Watching old footage of Ann Coulter turned up an argument heard in this country many times since 9/11. Coulter begins by citing patterns in the terrorist demographic. She lists bombing attacks in which Americans have died, concluding, “The perpetrators have all had the same eye color, hair color, skin color and half of them have been named Muhammad…This is not racial profiling; it’s a description of the suspect.”

Of course, she is being characteristically cheeky. She advocates “racial profiling” by name on the basis of this demonstrated pattern. In short, a terrorist is more likely to come from x-racial-group than from y or z groups; therefore, we are warranted in searching for terrorists among that group particularly. This might include singling out men fitting this description for random baggage or ID checks in subways, or funneling them through a separate check-in line at airports.

For the sake of argument, let us assume that Coulter’s data on terrorists is correct (though it isn’t); it is the form of the argument that is most suspect. It gives too much weight to the (statistical) relationship of racial groups to one another—that is, to the relative percentages of terrorists within each group. If we’re thinking properly, what should matter instead is the relationship of terrorists to their own racial groups.

The important point is not what percentage of terrorists are ‘middle eastern males with funny sounding names,’ versus males of some other group—but rather, what percentage of ‘middle eastern males with funny sounding names’ are actually terrorists.

Analogy #1: For all I know, men named George are .000003% more likely to be serial killers than men with other names. This would this hardly mean that shaking down a bunch of Georges would be a wise deployment of police resources. Shit, even if 100% of serial killers were named George, those Georges who actually commit serial murder are such a tiny minority among men named George that the strategy would still be suspect.

Analogy #2: Imagine we have a haystack which has some probability of containing a needle. (That is, there is some probability that one of the straws is a needle.) Let this probability match that of a given, random Arabic man’s being a terrorist; drawing a random straw is as likely to yield a needle as “drawing” a random Arabic man is likely to yield a terrorist. Let us assume this method of finding needles is ineffective, counterproductive, even immoral; also, that we have some far better method of finding needles in haystacks—using magnets, X-ray, floating the straw on water so the needle sinks, etc. We still want to root out needles, but have long abandoned the strategy of drawing random straws.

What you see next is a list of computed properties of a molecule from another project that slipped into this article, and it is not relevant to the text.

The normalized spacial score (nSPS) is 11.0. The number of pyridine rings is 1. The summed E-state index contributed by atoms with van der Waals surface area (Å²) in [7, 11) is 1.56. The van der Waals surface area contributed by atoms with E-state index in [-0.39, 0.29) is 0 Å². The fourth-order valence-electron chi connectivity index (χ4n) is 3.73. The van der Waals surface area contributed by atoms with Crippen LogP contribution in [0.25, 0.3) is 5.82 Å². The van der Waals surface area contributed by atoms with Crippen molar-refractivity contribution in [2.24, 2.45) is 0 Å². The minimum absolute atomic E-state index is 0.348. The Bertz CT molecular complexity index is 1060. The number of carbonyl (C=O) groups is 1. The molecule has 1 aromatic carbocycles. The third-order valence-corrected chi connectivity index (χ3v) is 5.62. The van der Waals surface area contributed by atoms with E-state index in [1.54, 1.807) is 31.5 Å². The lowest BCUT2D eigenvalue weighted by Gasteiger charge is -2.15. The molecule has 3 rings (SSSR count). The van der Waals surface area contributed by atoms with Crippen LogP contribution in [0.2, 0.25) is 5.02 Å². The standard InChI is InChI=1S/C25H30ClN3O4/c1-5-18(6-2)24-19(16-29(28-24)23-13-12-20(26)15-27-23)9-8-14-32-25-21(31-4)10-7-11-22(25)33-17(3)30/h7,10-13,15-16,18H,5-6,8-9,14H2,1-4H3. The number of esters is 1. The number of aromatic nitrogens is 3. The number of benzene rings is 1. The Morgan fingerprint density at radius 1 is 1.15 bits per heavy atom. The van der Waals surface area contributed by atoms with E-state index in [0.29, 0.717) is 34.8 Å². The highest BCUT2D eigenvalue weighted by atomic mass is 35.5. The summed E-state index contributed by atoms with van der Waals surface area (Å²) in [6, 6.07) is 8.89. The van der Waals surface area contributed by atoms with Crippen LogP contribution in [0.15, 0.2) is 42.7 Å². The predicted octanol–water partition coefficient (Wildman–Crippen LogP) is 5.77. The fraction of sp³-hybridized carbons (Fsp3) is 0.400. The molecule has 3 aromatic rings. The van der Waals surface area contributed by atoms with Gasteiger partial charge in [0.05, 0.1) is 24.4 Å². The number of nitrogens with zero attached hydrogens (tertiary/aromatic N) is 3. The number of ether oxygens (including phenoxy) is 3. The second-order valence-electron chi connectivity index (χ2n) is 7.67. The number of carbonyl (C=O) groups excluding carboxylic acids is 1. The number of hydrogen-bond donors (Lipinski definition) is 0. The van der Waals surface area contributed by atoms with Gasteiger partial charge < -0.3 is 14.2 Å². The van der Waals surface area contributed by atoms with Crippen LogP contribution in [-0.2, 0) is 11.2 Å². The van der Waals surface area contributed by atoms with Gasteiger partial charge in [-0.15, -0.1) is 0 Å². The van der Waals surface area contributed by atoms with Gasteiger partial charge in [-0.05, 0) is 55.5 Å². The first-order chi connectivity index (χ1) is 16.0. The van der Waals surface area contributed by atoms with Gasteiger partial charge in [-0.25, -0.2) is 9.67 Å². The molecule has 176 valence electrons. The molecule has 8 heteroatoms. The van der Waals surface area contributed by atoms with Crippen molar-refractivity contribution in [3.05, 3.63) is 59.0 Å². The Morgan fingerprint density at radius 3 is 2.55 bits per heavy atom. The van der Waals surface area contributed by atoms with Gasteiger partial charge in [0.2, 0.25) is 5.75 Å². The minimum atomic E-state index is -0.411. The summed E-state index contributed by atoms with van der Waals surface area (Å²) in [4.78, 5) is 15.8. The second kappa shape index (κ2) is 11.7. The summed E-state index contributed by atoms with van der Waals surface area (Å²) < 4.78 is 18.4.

Now, imagine we discover that all along there has been a second haystack nearby which has an even lower probability of yielding a needle than our haystack. Perhaps we discover several more, each with some probability lower than the original, but still more than zero. It has become clear that a needle is more likely to come from the first haystack than from any of the others. Still, it would be irrational in the highest to conclude that we should, on this basis, resume our random straw draws. The simple fact that a less promising haystack exists does not magically make checking this stack a good idea, if it wasn’t a good idea before.

Similarly, the simple fact that terrorists are more likely to come from middle eastern men than from some other group doesn’t mean that the likelihood of randomly finding them among middle eastern men is very good at all.

Conclusion

The obvious question is just how good that likelihood is. I haven’t exactly crunched the numbers; you can do the math if you like. But there are millions of men in the world who fit Coulter’s “profile” and very nearly zero of these commit terrorist acts against Americans. Even fewer do so in those stereotypical ways that profiling would address. Even fewer operate in the U.S., where ours laws can actually penetrate. Clearly, we are dealing with numbers akin to those Georges who commit serial killing. It is quite likely that if we incarcerated every other Muslim male in the world, it would register nothing in practical terms to diminish the odds of the next terror attack. Yes, we can theoretically halve a .000003% chance of something. Getting married later in life will halve one’s chances of committing suicide someday. Buying a second ticket will double one’s chances of winning the lottery. There is shit you could do right now to halve your chances of being brainwashed by a cult or eaten by a mountain lion. Who gives a shit? Differences of this infinitesimal grade should no more drive policy than they drive anybody’s consideration of anything else in the real world.

This is not to mention that radical Islamists come in all “colors” and (duh) will easily work around any profile we make. Plus, racial profiling is counterproductive; it alienates those communities which are most critical for intelligence on the potential attackers that move and live among and gain cover from them. “Profiled” individuals tend to avoid law enforcement as much as possible.

Finally, as with finding needles in haystacks, we have a much better alternative strategy for fighting terrorism. Granted, jihadists will cite a number of gripes against the US if you ask them. Some of these concern cultural factors like our women’s liberation and sexy music and movies. But according to the evidence, these aren’t the “root” reasons they turn to terror. As I’ve argued elsewhere (link below), the violence is a response to US foreign policy in and toward Muslim countries and populations. Thankfully, these concerns are quite reasonable, technically solvable, and are morally “overdetermined”—that is, they should be met for a host of reasons even aside from fighting terror.

[See the last boldface section of the post here.]